Despite freezing windchills yesterday, hundreds of Calgarians huddled outside the Chinese Cultural Centre to see the traditional lion and dragon dance that is believed to bring good luck and prosperity.

Eighteen lions held up the twirling dragon, which moves to the rhythm of the drums.

The colourful dance is part of Chinese New Year celebrations. The year 4707 begins today.

“It’s the time of the year where we visit each other and wish each other good luck,” said Tony Wong, director of the Chinese Cultural Centre. “It really brings the Chinese community together.”

Officials performed an “eye-dotting ceremony” before the dance, where they painted irises on the lion’s eyes to symbolize them being brought to life. The honour was given to dignitaries representing the consulate general of the People’s Republic of China in Calgary and sponsors of the event.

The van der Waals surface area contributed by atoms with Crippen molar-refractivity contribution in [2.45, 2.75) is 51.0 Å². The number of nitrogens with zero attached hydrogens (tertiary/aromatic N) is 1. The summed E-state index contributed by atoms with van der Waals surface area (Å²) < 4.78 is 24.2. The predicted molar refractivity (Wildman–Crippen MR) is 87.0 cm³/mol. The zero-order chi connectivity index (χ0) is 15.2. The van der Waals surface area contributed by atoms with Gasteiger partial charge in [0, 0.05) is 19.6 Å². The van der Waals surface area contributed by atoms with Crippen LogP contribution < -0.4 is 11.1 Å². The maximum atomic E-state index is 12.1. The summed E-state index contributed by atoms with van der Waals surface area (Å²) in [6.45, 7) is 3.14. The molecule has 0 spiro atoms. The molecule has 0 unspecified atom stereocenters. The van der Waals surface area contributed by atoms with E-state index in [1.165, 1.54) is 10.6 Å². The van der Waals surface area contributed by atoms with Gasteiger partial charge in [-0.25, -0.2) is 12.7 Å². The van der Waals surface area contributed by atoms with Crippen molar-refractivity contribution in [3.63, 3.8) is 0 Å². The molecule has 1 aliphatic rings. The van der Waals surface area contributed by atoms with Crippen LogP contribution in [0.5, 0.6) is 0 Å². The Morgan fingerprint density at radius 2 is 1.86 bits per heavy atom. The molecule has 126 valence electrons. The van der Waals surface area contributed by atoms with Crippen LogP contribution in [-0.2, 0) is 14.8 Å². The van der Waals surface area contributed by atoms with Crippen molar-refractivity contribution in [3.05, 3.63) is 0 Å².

An estimated 20,000 visitors came to the three-day festival to ring in the Year of the Ox. Along with the dragon dancing, there were folk art demonstrations, singing, Chinese martial arts, Chinese calligraphy and painting, and an indoor bazaar of more than 50 booths selling festival gifts and food.

“It gets bigger and better every year,” said Ho Kong Yung, who has attended celebrations in Calgary with his family since he moved here from Hong Kong as a child.

“It’s exciting to see the new stuff they bring in from China.”

Winston Ho has volunteered at the festival for the past three years, selling “lucky” rice.

“Everything at the beginning of the year is considered lucky,” he said.

Ho’s whole family joins him in volunteering, with his wife and children working in the kitchen. It’s something he looks forward to every year.

“Giving back to the community is great,” he said.

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